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Topic: Hello Everybody

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  1. #1

    Hello Everybody

    Hi everybody. I'm new. I've just bought GPO - what an awesome package it is. I am getting to grips with it just now and would be grateful if anyone could point me to some midi files so that I can get an idea how certain sounds are created particularly using the strings. I don't seem to get the right sound. I am using Cubasis as supplied with GPO.

    Anyway, it's great to be part of this.
    Regards.
    Mike.

  2. #2

    Re: Hello Everybody

    Hi Mike, welcome aboard!

    I can't point you to any specific midi files perse, but you should be able to find alot of information in the tutorials that are available on Garritan.com

    If you are having difficulty making the strings sound natural in the transition of notes, I would recommend using the sus+short strings, because this will give you a short sample if the note length is short, and a long legato type sample if the note is not short, it will do this automatically. Also in the piano roll of your sequencer, after you have played the notes, highlight all of them and then drag the end of the notes to lengthen them so that they overlap ever so slightly. This will make a huge difference in the "connected" sound. You also must do the mod wheel data, try placing the mod wheel data in after you play the notes. This is copied from a post I just made on another topic, it might help you out.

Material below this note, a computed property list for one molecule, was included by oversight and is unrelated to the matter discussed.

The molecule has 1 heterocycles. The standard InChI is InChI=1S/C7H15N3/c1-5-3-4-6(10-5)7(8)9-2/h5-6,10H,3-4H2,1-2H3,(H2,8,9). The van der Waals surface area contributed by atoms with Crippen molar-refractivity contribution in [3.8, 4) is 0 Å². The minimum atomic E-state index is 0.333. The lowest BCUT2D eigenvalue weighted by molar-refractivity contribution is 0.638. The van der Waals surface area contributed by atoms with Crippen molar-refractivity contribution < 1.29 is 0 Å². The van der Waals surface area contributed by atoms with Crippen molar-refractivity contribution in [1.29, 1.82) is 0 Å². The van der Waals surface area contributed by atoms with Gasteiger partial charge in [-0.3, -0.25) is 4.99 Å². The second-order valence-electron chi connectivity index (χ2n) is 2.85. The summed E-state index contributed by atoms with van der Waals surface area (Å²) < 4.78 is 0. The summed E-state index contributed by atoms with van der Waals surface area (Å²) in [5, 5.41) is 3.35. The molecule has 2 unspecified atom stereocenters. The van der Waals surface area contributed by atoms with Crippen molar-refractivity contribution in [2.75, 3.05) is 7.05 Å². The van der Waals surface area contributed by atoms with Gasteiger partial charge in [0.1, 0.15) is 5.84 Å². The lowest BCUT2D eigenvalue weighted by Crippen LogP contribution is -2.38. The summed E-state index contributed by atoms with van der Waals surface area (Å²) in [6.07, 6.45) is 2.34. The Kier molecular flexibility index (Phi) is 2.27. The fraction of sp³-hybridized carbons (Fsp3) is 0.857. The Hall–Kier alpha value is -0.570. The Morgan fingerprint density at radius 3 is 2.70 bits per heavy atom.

Congratulations on your purchase of GPO,... it's awesome!

    I always start a new midi track by placing a steady line of mod wheel data in the track from beginning to end, then I play in the notes on the keyboard. After I have all the notes correctly placed, and the length and phrasing of each and every note perfected, I then go back and erase the mod wheel data, and record new mod wheel data with the "overdub" feature turned on. This overdub feature should be available in every sequencer. It allows all the existing data like notes to remain, but new additional data can be added, such as mod wheel, pedal, and pitch for slides etc. Playing in the new mod wheel data afterwards allows you total freedom to make the instrument sound exactly the way you want. If you mess up a part, go back to a break between notes, erase the mod wheel data from that point on, and replay the mod wheel data till you get it right. That's what I do anyway.

    Of course, there are many different ways to accomplish a finished product. Wasting time trying to play the notes, mod wheel data and the sustain pedal all exactly at the right time is pointless, but that's just how I like to do it. Try it, I think you might like it.


    dpDan

  3. #3

    Re: Hello Everybody

    Quote Originally Posted by DPDAN
    Hi Mike, welcome aboard!

    I can't point you to any specific midi files perse, but you should be able to find alot of information in the tutorials that are available on Garritan.com